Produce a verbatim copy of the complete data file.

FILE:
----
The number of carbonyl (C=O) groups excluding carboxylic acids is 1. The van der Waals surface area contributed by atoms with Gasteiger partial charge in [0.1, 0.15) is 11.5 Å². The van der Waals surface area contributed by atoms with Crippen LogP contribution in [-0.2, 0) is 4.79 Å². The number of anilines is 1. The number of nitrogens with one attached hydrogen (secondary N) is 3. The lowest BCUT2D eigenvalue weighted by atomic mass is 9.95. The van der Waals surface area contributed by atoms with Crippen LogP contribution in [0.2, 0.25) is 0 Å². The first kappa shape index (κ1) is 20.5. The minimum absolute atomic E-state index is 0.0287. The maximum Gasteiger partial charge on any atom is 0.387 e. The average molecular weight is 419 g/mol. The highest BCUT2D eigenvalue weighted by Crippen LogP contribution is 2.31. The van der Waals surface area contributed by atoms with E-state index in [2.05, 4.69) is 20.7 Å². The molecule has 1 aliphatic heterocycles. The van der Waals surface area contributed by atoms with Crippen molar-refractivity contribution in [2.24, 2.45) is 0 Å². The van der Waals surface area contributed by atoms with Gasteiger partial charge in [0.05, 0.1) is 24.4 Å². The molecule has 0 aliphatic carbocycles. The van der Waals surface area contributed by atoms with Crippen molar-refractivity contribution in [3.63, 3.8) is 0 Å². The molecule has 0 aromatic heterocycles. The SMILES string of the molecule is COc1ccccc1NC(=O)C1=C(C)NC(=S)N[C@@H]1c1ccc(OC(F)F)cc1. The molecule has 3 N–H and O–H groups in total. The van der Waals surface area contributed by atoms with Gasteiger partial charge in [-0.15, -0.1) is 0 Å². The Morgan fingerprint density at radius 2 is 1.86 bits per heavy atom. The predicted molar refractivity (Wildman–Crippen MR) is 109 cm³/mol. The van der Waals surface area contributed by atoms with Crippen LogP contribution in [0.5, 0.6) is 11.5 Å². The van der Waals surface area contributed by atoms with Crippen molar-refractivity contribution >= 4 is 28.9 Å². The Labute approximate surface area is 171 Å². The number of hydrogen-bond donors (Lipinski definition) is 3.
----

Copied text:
The number of carbonyl (C=O) groups excluding carboxylic acids is 1. The van der Waals surface area contributed by atoms with Gasteiger partial charge in [0.1, 0.15) is 11.5 Å². The van der Waals surface area contributed by atoms with Crippen LogP contribution in [-0.2, 0) is 4.79 Å². The number of anilines is 1. The number of nitrogens with one attached hydrogen (secondary N) is 3. The lowest BCUT2D eigenvalue weighted by atomic mass is 9.95. The van der Waals surface area contributed by atoms with Crippen LogP contribution in [0.2, 0.25) is 0 Å². The first kappa shape index (κ1) is 20.5. The minimum absolute atomic E-state index is 0.0287. The maximum Gasteiger partial charge on any atom is 0.387 e. The average molecular weight is 419 g/mol. The highest BCUT2D eigenvalue weighted by Crippen LogP contribution is 2.31. The van der Waals surface area contributed by atoms with E-state index in [2.05, 4.69) is 20.7 Å². The molecule has 1 aliphatic heterocycles. The van der Waals surface area contributed by atoms with Crippen molar-refractivity contribution in [2.24, 2.45) is 0 Å². The van der Waals surface area contributed by atoms with Gasteiger partial charge in [0.05, 0.1) is 24.4 Å². The molecule has 0 aliphatic carbocycles. The van der Waals surface area contributed by atoms with Crippen molar-refractivity contribution in [3.63, 3.8) is 0 Å². The molecule has 0 aromatic heterocycles. The SMILES string of the molecule is COc1ccccc1NC(=O)C1=C(C)NC(=S)N[C@@H]1c1ccc(OC(F)F)cc1. The molecule has 3 N–H and O–H groups in total. The van der Waals surface area contributed by atoms with Gasteiger partial charge in [-0.15, -0.1) is 0 Å². The Morgan fingerprint density at radius 2 is 1.86 bits per heavy atom. The predicted molar refractivity (Wildman–Crippen MR) is 109 cm³/mol. The van der Waals surface area contributed by atoms with Crippen LogP contribution in [0.5, 0.6) is 11.5 Å². The van der Waals surface area contributed by atoms with Crippen molar-refractivity contribution >= 4 is 28.9 Å². The Labute approximate surface area is 171 Å². The number of hydrogen-bond donors (Lipinski definition) is 3.